Jason Worilds has big goals for 2014.
Steelers' Mitchell preparing for season
Steelers' Mike Mitchell talks about the upcoming season during OTAs at Heinz Field. (Video by Matt Freed; 6/10/2014
"As many as possible."
And that would be?
"How many [pass rushes] do we get? ... 400!"
A more immediate and realistic goal might be to return to the field with his teammates sometime this week or next, when spring practices end with minicamp. The Steelers privately express little concern that Worilds has not participated in the past six spring practices after injuring his calf in the first one two weeks ago.
Worilds said he could not talk about his injury but did note that, "It's June."
Indeed it is, three months before they start teeing up the football in games that count. Right now, seeing their $9.7 million linebacker standing on the sideline wearing a Steelers ski cap, gloves, sweatpants and a gold muscle shirt does not make them anxious about his availability in September or his ability to get after the quarterback.
Joey Porter knows they need to do more of that.
Porter, now an assistant linebackers coach, is not yet permitted to talk to the media, but, if he were, he surely would be quick to point out that, in his years here and even several years beyond, the Steelers were among the best quarterback maulers in the NFL. It seems not that long ago, yet the Steelers last season ranked 27th in the NFL in sacks per pass play when they managed just 34. They had 37 the year before and 35 the year before that, which makes it very clear that their 27 total last season was far off the 48 they rang up in 2010 or the 51 they registered the most recent season they won a Super Bowl (2008).
Coincidentally, their forced turnovers also have plunged, and they tied for fifth-fewest in the NFL with 20 in 2013.
Worilds, stamped into the starting 2014 lineup at left outside linebacker, wants to help change that.
"Coming off back-to-back 8-8 seasons, that's not what we expect around here. I'm excited to get back to the type of defense that we play."
Or, that they used to play, when they went to their most recent Super Bowl after the 2010 season. Since then, their defense has been more bark than bite. But few players remain from that 2010 defense -- or 2011 or 2012, for that matter.
Worilds is one of them, although he played only bit parts in his first two seasons of 2010 and 2011. He started to come on as a backup and fill-in starter in 2012, when he had five sacks. He emerged as a force last season, although not before first losing his starting job at right outside linebacker to rookie Jarvis Jones after one game.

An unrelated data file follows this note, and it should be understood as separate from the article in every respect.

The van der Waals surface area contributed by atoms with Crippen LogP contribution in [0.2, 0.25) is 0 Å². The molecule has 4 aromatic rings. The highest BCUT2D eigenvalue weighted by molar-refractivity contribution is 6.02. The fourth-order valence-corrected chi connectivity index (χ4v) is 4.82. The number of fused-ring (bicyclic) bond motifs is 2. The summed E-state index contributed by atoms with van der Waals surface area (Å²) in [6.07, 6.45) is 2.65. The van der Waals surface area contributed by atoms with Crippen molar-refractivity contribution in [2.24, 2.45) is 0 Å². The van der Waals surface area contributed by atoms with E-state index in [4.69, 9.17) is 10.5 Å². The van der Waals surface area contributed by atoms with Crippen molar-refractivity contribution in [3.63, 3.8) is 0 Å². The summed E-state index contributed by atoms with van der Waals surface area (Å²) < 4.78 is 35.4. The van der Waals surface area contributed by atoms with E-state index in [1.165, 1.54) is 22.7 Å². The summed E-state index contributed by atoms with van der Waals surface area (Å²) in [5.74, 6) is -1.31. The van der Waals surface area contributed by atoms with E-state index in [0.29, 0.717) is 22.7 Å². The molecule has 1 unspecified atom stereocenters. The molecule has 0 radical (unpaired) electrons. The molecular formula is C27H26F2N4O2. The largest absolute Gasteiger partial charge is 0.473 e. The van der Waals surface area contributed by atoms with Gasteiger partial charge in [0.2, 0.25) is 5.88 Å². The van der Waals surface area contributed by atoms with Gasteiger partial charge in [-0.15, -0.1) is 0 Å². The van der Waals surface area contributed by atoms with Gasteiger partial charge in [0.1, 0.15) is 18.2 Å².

Once he moved to the left side for the injured LaMarr Woodley, he blossomed. He played so well there that it prompted the Steelers to move Woodley to the right side when he became healthy, then prompted them to move Woodley right off the roster in March.
Worilds led the team with eight sacks and was second to defensive lineman Cam Heyward with 29 quarterback pressures. It was perfect timing, with his improved performance coming in his fourth and final year under contract. He was all set to become an unrestricted free agent when the Steelers slapped him with the transition tag that mandates he be paid $9.7 million this season.
There has been no progress in negotiating a long-term contract, although Worilds said Tuesday he would welcome one.
"Oh, absolutely, that's why it's long-term. You put so much time and effort into it with these guys, you want to be there for the duration of your career. That would be extremely significant."
What would be significant to a revitalized Steelers defense would be for Worilds and Jones to come through at outside linebacker the way others did so well in the past. The Steelers need to put more heat on quarterbacks than they have the past several seasons, and the outside linebacker positions are the two primary pass-rushing spots.
And like Worilds, Jones lost his starting job, too, last season.
Behind them is newcomer Arthur Moats, a free agent from Buffalo, and many others with small resumes.
Worilds could offer no reason why he was more effective on the left side than the right, other than settling in there over the second half of last season.
"I think, at that point of the season, I kind of knew that was where I was going to play. I think it's continuity more than anything."
The one thing the Steelers have had going for them through the years is a ferocious continuity at outside linebacker, until injuries to Woodley and James Harrison, then ineffectiveness took hold the past several seasons.
They need to return to the days when opposing quarterbacks feared those two positions. If not, everything else they do on defense won't matter much.
Ed Bouchette: firstname.lastname@example.org and Twitter @EdBouchette.
First Published June 10, 2014 3:44 PM